Dr. Erasmus Darwin

Cyrus Redding, in Fifty Years' Recollections (1858) 1:67-68.

I was so pleased with passages in Darwin's poetical works, when young, that I retained them in memory. His prophecy in regard to steam-vessels was singular in its verification. His writings were put down by the wits of the Anti-Jacobin, not for their demerits, but from his unfashionable politics. This figure in Darwin much struck my youthful fancy:

Thus charmed to sweet repose when twilight hours,
Shed their soft influence on celestial bowers,
The cherub innocence with smile divine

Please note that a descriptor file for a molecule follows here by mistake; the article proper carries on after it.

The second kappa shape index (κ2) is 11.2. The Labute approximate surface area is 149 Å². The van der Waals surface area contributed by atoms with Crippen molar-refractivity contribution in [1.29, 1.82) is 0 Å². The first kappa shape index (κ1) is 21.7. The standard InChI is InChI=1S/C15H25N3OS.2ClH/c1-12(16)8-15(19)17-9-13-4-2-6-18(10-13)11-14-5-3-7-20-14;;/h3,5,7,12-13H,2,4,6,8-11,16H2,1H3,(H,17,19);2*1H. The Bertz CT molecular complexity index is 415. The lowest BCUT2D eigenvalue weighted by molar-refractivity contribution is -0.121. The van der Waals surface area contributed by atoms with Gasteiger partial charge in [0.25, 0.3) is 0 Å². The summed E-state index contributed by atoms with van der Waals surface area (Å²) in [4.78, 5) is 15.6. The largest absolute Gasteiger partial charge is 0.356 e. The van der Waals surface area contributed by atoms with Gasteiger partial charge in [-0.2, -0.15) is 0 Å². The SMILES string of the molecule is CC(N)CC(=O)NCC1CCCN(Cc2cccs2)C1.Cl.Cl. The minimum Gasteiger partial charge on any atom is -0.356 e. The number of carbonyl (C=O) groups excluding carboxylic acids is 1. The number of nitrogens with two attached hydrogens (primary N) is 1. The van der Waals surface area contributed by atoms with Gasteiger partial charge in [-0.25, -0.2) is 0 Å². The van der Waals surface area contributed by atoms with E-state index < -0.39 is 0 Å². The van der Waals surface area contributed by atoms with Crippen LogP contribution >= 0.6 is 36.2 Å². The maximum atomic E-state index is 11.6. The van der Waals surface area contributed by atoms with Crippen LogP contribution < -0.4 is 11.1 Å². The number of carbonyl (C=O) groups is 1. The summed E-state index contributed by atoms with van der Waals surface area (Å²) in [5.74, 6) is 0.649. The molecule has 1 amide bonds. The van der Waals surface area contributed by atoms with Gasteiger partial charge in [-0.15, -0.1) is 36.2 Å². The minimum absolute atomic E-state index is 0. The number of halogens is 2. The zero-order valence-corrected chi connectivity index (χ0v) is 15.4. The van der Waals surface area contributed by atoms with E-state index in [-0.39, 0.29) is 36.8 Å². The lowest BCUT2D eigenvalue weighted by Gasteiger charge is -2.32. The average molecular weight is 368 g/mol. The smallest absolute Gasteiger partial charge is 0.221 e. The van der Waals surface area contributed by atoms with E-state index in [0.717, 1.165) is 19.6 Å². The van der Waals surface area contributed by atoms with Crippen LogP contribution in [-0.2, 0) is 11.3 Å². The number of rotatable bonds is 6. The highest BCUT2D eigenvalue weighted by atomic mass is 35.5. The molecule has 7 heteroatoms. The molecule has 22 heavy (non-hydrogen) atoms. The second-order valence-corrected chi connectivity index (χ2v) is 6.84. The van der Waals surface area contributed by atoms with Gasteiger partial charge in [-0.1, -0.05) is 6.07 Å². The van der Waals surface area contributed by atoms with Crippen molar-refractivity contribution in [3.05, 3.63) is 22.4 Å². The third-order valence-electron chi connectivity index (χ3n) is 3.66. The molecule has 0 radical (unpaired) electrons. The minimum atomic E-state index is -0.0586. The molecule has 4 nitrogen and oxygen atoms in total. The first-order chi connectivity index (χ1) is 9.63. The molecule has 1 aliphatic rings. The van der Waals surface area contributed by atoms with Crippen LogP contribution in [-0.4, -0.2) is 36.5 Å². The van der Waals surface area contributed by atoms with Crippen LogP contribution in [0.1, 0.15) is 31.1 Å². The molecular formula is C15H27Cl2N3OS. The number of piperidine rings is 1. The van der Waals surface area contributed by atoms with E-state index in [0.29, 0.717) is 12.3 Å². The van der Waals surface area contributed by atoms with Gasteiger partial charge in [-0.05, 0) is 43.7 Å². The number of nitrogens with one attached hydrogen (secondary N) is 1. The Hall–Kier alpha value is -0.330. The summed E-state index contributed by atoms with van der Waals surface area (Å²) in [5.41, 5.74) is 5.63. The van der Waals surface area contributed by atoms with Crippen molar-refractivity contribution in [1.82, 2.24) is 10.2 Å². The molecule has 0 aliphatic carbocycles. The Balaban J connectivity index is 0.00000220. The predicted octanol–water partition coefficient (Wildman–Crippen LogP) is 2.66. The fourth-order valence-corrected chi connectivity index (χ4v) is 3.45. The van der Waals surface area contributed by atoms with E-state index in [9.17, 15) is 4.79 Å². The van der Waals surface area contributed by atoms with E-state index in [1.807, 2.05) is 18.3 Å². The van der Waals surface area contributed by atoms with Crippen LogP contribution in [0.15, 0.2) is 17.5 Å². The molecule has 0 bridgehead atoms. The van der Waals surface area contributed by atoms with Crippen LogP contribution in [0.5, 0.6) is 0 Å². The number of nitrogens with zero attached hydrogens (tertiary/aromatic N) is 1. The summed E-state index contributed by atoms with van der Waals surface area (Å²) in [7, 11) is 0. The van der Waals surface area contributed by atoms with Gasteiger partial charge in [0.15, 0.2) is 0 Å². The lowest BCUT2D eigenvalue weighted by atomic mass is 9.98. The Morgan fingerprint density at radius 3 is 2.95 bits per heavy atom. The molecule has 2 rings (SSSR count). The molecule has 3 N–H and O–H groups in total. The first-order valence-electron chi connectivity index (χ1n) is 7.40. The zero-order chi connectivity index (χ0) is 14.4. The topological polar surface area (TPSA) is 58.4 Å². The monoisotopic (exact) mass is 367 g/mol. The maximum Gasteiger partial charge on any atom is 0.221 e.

Shuts his white wings, and sleeps on beauty's shrine.

Many and varied were the snatches of byegone verse treasured in my youth, in rambles over waste, and through wood and vale. In lonely hours, thoughtful, companionless, it was then I used to fix, or rather, such quotations became fixed in my mind, by continual repetition. Gray was one of my favourites, from whom I culled fragments, and the same with Milton, Pope and others. How fresh-coloured, even through the dimness of years, is the recollection of the localities where I thus beguiled many solitary moments.